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Poland: Vote to amend law is a significant step towards ending 'cruel and draconian' restrictions on abortion


In response to news that Polish lawmakers approved four amendments to Poland’s abortion laws in a first reading in parliament today, Miko Czerwiński, Amnesty International’s Poland Head of Campaigns, said: 

“Poland’s parliament has taken a significant step towards ending the country’s cruel and draconian restrictions on access to abortion, which have had a devastating impact on the lives and health of so many people. 

“Poland urgently needs to amend its abortion law which endangers lives, jeopardises health and contravenes the country’s international and European human rights obligations.

“As these amendments go through to the next voting stage, it is crucial that politicians listen to the voices of civil society and those people directly affected by the near total ban on abortion and bring the law into compliance with international human rights standards.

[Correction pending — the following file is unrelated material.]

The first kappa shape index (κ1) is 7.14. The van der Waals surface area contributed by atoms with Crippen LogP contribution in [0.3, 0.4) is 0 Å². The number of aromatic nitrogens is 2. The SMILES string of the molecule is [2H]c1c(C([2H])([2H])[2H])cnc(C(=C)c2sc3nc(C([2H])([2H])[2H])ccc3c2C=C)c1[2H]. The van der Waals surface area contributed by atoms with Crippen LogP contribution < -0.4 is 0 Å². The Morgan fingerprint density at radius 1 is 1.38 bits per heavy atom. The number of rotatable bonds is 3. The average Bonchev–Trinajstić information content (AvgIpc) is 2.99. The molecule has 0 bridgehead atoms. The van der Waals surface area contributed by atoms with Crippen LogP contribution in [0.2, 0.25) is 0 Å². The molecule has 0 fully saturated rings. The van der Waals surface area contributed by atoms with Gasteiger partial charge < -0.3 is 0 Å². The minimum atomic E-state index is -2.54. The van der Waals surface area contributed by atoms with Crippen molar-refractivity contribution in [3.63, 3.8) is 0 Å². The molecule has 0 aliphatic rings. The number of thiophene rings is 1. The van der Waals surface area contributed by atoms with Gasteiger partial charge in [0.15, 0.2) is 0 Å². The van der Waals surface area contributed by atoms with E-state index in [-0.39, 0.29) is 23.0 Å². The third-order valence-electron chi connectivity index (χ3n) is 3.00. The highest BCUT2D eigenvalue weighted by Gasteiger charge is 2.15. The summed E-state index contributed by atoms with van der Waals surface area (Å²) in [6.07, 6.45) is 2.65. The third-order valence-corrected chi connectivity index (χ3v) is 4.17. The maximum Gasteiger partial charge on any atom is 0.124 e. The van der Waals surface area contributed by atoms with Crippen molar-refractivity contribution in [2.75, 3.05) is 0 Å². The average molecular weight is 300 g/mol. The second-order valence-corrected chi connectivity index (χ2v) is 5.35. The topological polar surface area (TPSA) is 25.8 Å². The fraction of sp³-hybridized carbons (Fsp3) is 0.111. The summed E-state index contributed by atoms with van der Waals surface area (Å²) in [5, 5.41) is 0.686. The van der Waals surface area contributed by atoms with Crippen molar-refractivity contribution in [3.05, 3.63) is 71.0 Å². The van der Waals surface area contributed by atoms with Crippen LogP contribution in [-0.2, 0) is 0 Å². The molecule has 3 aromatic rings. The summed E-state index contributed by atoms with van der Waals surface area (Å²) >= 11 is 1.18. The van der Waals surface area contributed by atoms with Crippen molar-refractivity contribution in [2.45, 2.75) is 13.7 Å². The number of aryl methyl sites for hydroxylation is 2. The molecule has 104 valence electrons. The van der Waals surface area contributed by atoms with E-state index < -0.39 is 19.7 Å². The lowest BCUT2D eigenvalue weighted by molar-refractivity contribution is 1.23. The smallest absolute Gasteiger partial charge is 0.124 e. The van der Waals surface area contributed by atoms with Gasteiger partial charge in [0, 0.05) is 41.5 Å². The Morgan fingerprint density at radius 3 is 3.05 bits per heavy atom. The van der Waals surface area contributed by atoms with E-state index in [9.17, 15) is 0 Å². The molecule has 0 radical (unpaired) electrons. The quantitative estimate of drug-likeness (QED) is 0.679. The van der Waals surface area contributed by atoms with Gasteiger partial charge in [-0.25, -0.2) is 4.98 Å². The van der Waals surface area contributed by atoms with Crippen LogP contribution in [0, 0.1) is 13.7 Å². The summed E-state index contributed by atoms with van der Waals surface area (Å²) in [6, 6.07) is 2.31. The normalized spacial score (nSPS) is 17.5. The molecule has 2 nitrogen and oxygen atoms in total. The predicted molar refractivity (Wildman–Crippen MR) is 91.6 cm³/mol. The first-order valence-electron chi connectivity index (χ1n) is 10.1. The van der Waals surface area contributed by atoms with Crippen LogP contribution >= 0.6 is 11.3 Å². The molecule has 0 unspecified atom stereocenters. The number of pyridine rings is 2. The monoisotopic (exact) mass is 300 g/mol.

“Decriminalising abortion is essential to ensuring everyone who need abortion services, as well as abortion providers, activists and advocates, are not threatened with criminal consequences for accessing, assisting someone to access, or delivering abortion services.”   

Near-total ban on abortion

On 27 January 2021, a ruling by Poland’s discredited Constitutional Tribunal banned nearly all access to abortion by removing grounds of “severe and irreversible foetal defect or incurable illness that threatens the foetus’s life”. The ruling eliminated one of the only remaining legal grounds for abortion under Poland’s highly restrictive law and its entry into force means that there is now effectively a near-total ban on abortion in Poland. Previously, more than 90 percent of the approximately 1,000 legal abortions performed annually in Poland were carried out on these grounds.  

Under the current law, healthcare providers in Poland can only provide abortions if a pregnant woman's health or life is at risk or if the pregnancy results from a crime. However, providers often refuse performing even lawful abortions due to the “chilling effect” of the law.


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